There was too much covert stuff going on – I would have been happier with a character-driven snappy dialogue, school of manners style book.  There were just too many people to sort through – the creepy father, the drunk mother, the weak uncle, the silly aunt, assorted secretive aristocrats, a brother, a number of sarcastic servants and a plethora of villains.  I couldn’t keep track.  I’m just a simple person; all I require is a simple story.  I don’t need all the rigmarole that was surrounding these two delightful characters.

So, I was a little disappointed with this story, especially since I loved the first in the series so much.  The characters of Puck and Regina were such a great couple.  It’s too sad that they didn’t get a better story.

Time/Place: Regency England
Sensuality Rating: Hot


Melanie said...


Are you sure you're not a stand-up comic?! If you're not, you should be :)

That was a great review. I liked it a lot, though. Puck was such a cuty-patooty. The only person I didn't like was her cozn.

I'm looking forward to Jack's story, and his should be a bit darker....For some reason I think she's going to make them all legit, and THAT I wouldn't like. I would rather the mother end up marry the Marquiss and have another baby son, who inherits....Alas, she won't do it and it will turn out that he was ALWAYS married to her, and not the Aunt...What are your thoughts on it...

Oh, and while on the subject of Romance Covers. I have noticed this trend as well! It's like they pay no attention what so ever (the pub's not the artists)! I think some dingbat 18 yr old is in charge and she's too busy chewing her gum!...BTW: I have JON PAUL the artist on b2b today, rounding up the month long celebration. You should stop by..He's gifting one commenter with a signed copy of one of his covers :)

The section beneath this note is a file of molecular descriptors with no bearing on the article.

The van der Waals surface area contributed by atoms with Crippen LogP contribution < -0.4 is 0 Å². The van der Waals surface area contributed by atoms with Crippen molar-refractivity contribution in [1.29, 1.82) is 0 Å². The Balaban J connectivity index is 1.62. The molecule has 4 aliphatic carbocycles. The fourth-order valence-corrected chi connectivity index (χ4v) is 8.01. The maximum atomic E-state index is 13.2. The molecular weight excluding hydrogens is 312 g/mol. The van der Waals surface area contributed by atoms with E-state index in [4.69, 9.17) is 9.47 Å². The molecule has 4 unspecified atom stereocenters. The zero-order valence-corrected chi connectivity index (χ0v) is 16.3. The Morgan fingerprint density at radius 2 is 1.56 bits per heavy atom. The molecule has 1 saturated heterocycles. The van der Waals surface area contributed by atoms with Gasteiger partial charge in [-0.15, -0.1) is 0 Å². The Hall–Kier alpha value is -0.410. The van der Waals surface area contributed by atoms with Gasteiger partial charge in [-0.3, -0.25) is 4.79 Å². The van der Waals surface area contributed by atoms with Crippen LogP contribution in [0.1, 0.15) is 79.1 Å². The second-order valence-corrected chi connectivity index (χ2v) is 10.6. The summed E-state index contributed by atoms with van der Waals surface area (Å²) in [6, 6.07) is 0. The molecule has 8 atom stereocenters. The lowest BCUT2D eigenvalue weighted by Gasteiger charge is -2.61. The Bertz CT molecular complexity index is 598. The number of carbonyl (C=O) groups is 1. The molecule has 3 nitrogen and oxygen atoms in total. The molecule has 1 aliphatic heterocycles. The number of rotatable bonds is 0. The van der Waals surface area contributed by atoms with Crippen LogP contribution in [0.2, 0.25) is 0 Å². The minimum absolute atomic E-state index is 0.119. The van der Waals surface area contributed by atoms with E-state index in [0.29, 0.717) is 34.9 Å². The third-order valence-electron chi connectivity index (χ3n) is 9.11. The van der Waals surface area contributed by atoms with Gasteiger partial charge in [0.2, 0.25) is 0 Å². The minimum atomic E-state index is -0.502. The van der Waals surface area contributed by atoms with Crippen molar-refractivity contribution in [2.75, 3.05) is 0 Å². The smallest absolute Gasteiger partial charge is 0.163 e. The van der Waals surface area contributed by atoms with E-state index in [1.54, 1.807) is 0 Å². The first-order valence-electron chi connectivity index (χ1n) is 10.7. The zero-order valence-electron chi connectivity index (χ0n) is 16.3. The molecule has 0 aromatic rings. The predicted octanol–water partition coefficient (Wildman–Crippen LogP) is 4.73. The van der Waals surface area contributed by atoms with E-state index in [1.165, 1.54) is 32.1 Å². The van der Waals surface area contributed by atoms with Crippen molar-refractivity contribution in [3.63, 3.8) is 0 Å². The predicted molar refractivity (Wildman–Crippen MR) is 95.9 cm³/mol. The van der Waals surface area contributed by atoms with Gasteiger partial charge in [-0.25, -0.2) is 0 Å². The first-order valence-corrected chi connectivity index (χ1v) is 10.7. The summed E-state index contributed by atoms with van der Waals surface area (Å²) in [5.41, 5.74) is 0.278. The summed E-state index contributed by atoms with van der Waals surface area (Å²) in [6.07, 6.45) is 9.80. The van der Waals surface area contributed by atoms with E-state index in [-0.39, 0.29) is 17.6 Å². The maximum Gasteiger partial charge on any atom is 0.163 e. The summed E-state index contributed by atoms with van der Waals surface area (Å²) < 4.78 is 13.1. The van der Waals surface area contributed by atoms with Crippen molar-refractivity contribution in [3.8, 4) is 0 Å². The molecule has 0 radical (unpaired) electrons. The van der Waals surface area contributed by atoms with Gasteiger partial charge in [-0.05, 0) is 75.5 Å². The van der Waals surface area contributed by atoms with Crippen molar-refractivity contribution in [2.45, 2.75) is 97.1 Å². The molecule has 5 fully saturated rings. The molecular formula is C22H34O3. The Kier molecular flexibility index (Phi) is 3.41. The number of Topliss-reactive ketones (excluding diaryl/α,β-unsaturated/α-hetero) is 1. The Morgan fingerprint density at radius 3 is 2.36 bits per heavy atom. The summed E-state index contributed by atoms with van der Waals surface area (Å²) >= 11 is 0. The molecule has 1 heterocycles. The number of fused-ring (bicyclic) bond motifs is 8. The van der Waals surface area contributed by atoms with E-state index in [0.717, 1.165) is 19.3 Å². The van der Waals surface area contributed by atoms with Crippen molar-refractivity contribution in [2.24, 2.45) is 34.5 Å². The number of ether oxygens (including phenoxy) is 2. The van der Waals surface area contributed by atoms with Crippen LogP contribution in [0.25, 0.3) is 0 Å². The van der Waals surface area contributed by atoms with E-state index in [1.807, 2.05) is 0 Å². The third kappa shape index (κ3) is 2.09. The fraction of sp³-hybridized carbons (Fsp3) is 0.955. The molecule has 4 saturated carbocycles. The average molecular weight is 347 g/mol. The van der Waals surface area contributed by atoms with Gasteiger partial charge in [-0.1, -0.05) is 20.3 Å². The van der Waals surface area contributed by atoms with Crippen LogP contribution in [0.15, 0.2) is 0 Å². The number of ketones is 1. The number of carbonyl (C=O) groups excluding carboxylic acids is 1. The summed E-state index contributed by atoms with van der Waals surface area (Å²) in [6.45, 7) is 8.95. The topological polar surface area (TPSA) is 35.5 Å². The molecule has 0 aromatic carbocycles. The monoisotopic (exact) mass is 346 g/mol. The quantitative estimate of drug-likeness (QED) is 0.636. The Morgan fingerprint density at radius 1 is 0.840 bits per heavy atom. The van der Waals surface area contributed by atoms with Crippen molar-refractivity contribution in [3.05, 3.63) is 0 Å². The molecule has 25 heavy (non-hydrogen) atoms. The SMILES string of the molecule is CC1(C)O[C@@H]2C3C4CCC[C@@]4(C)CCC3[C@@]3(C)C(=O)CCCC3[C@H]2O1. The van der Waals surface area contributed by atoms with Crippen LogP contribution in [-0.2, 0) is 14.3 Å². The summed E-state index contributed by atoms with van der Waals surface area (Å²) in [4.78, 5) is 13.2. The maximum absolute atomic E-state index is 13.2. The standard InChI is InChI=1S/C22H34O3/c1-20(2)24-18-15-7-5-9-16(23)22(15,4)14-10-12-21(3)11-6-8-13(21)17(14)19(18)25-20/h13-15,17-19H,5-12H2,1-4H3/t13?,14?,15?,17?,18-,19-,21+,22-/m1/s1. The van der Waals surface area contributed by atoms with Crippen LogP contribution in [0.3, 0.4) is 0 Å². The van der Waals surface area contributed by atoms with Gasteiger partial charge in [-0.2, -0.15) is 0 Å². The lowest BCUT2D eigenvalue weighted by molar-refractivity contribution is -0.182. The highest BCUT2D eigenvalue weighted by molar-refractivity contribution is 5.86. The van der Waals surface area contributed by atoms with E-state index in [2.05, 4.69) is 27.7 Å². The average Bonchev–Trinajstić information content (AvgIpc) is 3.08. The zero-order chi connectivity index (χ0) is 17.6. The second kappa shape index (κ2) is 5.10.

SidneyKay said...

Melanie: Yes, I thought the cover art was executed just fine...too bad it was wrong.

I am waiting for Jack also.

Tracy said...

I just got this one and am looking forward to reading it. I admit I didn't read your review as I wanted no spoilers but definitely looked at your rating...not bad. I'll have to let you know what I think after I'm done. :)

SidneyKay said...

Tracy: Looking forward to your opinion.

Anonymous said...

I agree with most of your comments about the book; I agree with your grade, for the most part, for most of the things you mentioned-- most of the dialogue, the characterization, the damnable daddy. But I found different I didn't mind the kidnapping plot nor the cloak and dagger stuff. My comlaint was that there was too much that was farcical, including in some instances, the relationship of th h/h. After a very brief exposure to it, farce ceases to be entertaining, for me at least, even in those passages of dialogue in which Puck played his namesake to the hilt.


SidneyKay said...

Dick: I agree with you on the humor, sort of. However, I love over the top humor, so, I can last a long time before it starts to bother me. When I read a book, I like to keep an open mind and I try very hard not to let's the things going on around me influence my opinion (doesn't always happen.) I had read three kidnapping stories in a row and when I read the kidnapping in this book my inner sigh escaped. I know I said to myself, "not again." Now, that was not Kasey Michaels' fault, just the luck of the draw. I believe I would have had the same reaction if I had read her book first and, I'm still tired of kidnapping being used as a romantic plot.

Hey Dick, a question for you. If you didn't see the name of the author on a book, could you tell whether it was written by a woman or a man?

Anonymous said...

@ Sidney Kay: Re your question. Probably depends on the author. I think though, that women writers usually give more descriptions of dress and surroundings than male writers do, so if the dresses in the book were described in detail, I probably could. For one thing, I doubt that most men even know some of the terms used to describe dress; I certainly didn't until I looked them up in a dictionary. But, you know, while reading, I never think about that.